Symantec Renames Backup Exec System Recovery, Adds Performance And Automation

The changes stem from a need by customers to deal with restoring operations not only in their physical server environments but also in virtual and hybrid physical-virtual environments, said Monica Girolami, senior manager of product marketing for Symantec's Backup Express family.

"Customers need to make sure they can restore data if a system goes down or, more important, can get back up if they have a disaster in a location outside of their main office," Girolami said. "We want customers to be confident that if they restore data, it will be available."

All customers have some type of data backup and restore technology, whether it's Symantec's Backup Exec or some other Symantec or other vendor's product, Girolami said.

"But the big question is, can they restore an entire system?" she said. "Today, they use a very manual approach with new hardware and software. This leads to a lot of downtime. A recent Symantec survey found that the median downtime cost to a business is about $12,000 per day."

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One of the tools Symantec provides is Symantec System Recovery 2011, which before this month was known as Backup Exec System Recovery. It restores both physical and virtual servers from local or off-site backup to similar or different hardware, bare metal systems, or virtual machines.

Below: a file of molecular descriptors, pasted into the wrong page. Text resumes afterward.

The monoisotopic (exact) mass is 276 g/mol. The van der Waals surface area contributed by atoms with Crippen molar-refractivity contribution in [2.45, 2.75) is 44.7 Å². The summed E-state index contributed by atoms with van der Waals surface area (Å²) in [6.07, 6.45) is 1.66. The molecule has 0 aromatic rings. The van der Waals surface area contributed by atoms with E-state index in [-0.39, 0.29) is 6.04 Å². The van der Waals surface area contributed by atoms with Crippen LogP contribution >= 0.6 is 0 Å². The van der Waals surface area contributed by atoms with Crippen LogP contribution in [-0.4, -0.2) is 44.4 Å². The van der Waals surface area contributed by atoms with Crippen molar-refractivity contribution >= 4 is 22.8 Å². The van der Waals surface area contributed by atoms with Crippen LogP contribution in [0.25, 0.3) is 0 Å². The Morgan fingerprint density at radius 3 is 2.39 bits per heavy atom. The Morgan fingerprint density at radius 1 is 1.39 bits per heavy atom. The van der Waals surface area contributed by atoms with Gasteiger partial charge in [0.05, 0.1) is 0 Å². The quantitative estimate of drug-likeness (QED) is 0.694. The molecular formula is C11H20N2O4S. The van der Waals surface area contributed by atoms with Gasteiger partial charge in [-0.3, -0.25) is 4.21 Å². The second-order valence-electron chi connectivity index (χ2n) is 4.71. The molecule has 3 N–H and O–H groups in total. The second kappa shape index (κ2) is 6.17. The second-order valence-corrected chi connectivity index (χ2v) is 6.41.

In addition to the name change, Symantec has just added the ability to use a USB storage device as a bootable backup and restore Symantec System Recover disk to cut boot time and speed up the recovery process, Girolami said.

With the new feature, both the system recovery information and the backup data reside on the USB storage device for a single source for recovering systems, Girolami said. "Before, you needed a separate recovery disk and data disk," she said. "We're making the recovery process fast and easy because it's all in one location," she said.

Also new is the option to select an ISO image as the source for a custom recovery disk, Girolami said. That ISO image, based on an industry standard, is a custom pre-configured system image that can be dropped onto new hardware in just minutes, she said.